AIB sells problem loans portfolio to Cerberus-led group for €400m

Loan book, with reported original value of more than €700 million, is about nine years in default on average

AIB chief executive Colin Hunt said the loan sale was an "important milestone" for the bank. Photograph Nick Bradshaw for The Irish Times

AIB has agreed to sell a portfolio of mainly deep-in-default loans for €400 million to a consortium led by US distressed debt group Cerberus and including debt management company Everyday Finance and London-based investment firm LCM Partners.

The original value of loans in the portfolio, dubbed Project Sycamore, was said to be more than €700 million. Sources said that the book included buy-to-let mortgages, land and development and commercial property loans, as well as unsecured personal debt and residential mortgages.

AIB said that the sale of the portfolio, where the average loan was about nine years in default, “substantially resolves” the bank’s legacy, long-term non-performing exposures (NPEs), a phrase the bank uses instead of non-performing loans.

The bank said that the deal would reduce its non-performing exposures ratio to 4.4 per cent, the lowest among the three remaining Irish banks, compared to 5.1 per cent at the end of March. It added that it remains “firmly on track” to meet its target of reducing the ratio to about 3 per cent by the end of next year. This will be aided by the bank’s planned purchase of €9.9 billion of performing tracker mortgages and corporate and commercial loans from Ulster Bank, as the latter exits the market.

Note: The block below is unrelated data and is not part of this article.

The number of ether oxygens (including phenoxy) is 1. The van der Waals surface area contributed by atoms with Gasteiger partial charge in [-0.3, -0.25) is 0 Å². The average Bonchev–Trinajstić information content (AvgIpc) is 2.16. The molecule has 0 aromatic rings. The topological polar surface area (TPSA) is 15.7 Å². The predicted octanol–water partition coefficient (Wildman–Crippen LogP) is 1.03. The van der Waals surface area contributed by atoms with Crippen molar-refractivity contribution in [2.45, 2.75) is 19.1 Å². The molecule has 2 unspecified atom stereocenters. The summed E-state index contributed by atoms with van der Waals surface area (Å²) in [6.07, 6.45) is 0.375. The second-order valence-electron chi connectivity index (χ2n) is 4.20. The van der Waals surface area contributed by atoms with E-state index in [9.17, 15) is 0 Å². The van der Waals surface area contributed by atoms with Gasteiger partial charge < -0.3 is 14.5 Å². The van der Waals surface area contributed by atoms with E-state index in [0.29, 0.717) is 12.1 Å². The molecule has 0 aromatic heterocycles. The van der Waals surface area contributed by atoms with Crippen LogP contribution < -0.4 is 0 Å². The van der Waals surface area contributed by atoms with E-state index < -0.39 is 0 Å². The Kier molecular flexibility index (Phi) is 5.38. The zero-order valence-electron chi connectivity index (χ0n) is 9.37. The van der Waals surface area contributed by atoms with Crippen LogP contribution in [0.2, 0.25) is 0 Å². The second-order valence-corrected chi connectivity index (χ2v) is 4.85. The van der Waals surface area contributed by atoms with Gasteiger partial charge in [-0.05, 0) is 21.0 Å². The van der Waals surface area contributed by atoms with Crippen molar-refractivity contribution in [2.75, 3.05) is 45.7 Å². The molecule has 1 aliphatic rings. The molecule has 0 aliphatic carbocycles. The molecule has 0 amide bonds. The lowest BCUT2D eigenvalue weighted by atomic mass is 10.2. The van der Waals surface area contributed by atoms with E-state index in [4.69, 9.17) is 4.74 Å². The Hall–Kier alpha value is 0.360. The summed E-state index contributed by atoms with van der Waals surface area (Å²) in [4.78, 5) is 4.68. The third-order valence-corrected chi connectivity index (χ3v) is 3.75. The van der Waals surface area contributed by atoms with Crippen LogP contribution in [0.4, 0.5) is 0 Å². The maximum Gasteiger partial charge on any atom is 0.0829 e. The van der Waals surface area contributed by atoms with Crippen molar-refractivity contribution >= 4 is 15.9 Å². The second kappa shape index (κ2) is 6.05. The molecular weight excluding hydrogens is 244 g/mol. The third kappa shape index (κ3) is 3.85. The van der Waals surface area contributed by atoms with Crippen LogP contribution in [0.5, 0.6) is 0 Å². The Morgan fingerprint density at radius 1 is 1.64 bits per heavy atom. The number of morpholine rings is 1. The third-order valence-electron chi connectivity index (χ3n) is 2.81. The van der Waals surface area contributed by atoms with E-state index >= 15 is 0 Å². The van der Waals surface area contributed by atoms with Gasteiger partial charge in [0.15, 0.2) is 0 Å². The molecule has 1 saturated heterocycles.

“Agreement of this transaction is an important milestone for AIB as it reduces the NPE ratio to well below 5 per cent,” said chief executive Colin Hunt. “It demonstrates further progress as we move towards closing out legacy items this year while maintaining momentum in the delivery of our strategy.”

The make-up of the consortium is different from one outlined by sources earlier this month. They had said that Cerberus had joined forces with rival CarVal and debt collection firm Cabot to bid for the portfolio.

The loans in Project Sycamore incurred a pretax loss of €46 million last year, including the impact of loan loss provisions taken during the period as the bank prepared the portfolio for sale.

Following the sale, all customers in the loan portfolio will continue to have the same regulatory protections, including protections under the Consumer Protection Code and the Code of Conduct on Mortgage Arrears, AIB said. The loans will be sold with the benefit of existing protections under the customers’ loan contracts. Everyday Finance, as a regulated loan services company, will be responsible for the day-to-day handling of the loans.

AIB will have reduced its non-performing loans from a crisis-era peak of about €31 billion in 2013 to €2.6 billion as a result of the latest loan sale. While most of the reduction has been a result of the bank restructuring loans of customers willing to work with it, the bank has resorted to portfolio sales in recent years to accelerate the resolution of more problem loans.

Joe Brennan

Joe Brennan

Joe Brennan is Markets Correspondent of The Irish Times